Distributed Constraint Optimization of Multi-Agent Systems


Pragnesh 'Jay' Modi. 2003. “Distributed Constraint Optimization of Multi-Agent Systems ”. Thesis Type: PhD thesis.


To coordinate effectively, multiple agents must reason and communicate about the interactions between their individual local decisions. Distributed planning, distributed scheduling, distributed resource allocation and distributed task allocation are some examples of multiagent problems where such reasoning is required. In order to represent these types of automated reasoning problems, researchers in Multiagent Systems have proposed distributed constraints as a key paradigm. Previous research in Artificial Intelligence and Constraint Programming has shown that constraints are a convenient yet powerful way to represent automated reasoning problems. This dissertation advances the state-of-the-art in Multiagent Systems and Constraint Programming through three key innovations. First, this dissertation introduces a novel algorithm for Distributed Constraint Optimization Problems (DCOP). DCOP significantly generalizes existing satisfaction-based constraint representations to allow optimization. We present Adopt, the first algorithm for DCOP that allows asynchronous concurrent execution and is guaranteed to terminate with the globally optimal solution. The key idea is to perform systematic distributed optimization based on conservative solution quality estimates rather than exact knowledge of global solution quality. This method is empirically shown to yield orders of magnitude speedups over existing synchronous methods and is shown to be robust to lost messages. Second, this dissertation introduces bounded-error approximation as a flexible method whereby agents can find global solutions that may not be optimal but are guaranteed to be within a given distance from optimal. This method is useful for time-limited domains because it decreases solution time and communication overhead. Bounded-error approximation is a significant departure from existing incomplete local methods, which rely exclusively on local information to obtain a decrease in solution time but at the cost of abandoning all theoretical guarantees on solution quality. Third, this dissertation presents generalized mapping strategies that allow a significant class of distributed resource allocation problem to be automatically represented via distributed constraints. These mapping strategies are signficant because they illustrate the utility of the distributed constraint representation. These mapping strategies are useful because they provide multiagent researchers with a general, reusable methodology for understanding, representing and solving their own distributed resource allocation problems. Our theoretical results show the correctness of the mappings.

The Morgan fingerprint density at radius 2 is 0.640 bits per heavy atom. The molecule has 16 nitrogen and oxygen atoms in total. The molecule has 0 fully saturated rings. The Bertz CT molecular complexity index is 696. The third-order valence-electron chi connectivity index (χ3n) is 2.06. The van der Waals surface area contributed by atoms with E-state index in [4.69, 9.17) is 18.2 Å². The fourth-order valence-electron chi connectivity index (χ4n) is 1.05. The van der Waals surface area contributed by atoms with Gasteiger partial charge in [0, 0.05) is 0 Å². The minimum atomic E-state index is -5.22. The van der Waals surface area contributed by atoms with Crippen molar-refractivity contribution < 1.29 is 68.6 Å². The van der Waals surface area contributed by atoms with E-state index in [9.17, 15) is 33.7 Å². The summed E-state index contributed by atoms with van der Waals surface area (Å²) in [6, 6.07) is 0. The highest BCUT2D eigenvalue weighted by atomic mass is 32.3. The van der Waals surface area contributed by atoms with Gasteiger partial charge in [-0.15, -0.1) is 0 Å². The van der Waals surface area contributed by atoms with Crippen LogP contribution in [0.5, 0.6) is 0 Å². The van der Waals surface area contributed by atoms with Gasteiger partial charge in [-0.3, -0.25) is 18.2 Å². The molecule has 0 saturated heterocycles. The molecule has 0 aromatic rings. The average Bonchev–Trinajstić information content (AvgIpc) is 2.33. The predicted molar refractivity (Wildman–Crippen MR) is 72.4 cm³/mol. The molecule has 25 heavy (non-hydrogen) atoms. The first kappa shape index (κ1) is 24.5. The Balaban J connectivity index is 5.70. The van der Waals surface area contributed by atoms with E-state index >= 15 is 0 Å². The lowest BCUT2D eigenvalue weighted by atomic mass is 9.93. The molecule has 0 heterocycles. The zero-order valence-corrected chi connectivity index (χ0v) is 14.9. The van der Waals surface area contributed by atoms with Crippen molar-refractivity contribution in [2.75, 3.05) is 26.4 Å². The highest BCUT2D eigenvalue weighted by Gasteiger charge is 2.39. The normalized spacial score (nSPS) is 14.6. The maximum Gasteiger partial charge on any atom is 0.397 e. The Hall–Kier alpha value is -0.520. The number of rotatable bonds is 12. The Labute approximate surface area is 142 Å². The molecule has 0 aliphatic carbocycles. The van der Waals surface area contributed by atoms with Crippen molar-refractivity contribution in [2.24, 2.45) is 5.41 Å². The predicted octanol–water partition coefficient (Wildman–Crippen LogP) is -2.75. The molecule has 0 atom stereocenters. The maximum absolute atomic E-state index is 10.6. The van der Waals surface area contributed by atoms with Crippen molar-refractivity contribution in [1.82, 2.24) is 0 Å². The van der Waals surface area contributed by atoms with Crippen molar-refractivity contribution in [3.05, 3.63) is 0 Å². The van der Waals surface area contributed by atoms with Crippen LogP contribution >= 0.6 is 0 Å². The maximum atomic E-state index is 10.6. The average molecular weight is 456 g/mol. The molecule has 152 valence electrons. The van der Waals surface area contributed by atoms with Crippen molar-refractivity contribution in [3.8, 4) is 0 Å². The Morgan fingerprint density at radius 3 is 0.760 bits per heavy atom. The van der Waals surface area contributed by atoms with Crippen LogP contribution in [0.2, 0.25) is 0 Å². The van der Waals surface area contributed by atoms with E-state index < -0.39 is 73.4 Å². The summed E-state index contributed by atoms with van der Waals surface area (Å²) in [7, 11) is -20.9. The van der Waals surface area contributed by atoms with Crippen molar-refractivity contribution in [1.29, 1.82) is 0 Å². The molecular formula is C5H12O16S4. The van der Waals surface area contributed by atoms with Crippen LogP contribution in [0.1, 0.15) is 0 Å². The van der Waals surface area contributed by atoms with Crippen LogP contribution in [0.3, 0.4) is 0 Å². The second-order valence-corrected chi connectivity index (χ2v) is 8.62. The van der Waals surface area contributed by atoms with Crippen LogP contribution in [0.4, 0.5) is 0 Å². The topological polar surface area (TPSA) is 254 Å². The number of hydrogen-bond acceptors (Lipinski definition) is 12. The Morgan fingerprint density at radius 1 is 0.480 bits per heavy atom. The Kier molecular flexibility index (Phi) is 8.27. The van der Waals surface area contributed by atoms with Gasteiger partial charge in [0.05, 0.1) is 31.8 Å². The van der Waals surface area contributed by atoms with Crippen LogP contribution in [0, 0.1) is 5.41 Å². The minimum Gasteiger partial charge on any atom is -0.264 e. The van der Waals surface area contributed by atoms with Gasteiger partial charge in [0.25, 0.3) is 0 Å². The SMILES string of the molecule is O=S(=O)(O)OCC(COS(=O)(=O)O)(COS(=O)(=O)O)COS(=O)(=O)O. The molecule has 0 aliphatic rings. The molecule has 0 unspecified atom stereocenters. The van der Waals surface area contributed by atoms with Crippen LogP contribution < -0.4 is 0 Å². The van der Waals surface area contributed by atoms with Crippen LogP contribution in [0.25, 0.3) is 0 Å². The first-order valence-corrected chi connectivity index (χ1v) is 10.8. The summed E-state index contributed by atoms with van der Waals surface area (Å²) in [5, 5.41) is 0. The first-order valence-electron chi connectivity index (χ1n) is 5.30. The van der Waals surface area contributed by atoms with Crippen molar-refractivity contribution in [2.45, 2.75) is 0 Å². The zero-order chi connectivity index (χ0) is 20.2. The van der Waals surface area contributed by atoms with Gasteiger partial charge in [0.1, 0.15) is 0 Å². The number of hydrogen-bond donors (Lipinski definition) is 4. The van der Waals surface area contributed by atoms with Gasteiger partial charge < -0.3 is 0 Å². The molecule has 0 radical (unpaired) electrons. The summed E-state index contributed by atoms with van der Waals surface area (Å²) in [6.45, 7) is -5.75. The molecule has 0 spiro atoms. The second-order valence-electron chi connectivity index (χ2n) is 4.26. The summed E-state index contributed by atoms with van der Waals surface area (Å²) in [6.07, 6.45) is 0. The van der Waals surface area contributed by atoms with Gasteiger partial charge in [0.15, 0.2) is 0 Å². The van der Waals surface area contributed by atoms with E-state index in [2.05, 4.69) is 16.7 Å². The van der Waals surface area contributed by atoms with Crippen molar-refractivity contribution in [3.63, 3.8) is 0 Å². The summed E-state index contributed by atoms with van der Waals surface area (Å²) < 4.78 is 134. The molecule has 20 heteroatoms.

See also: 2003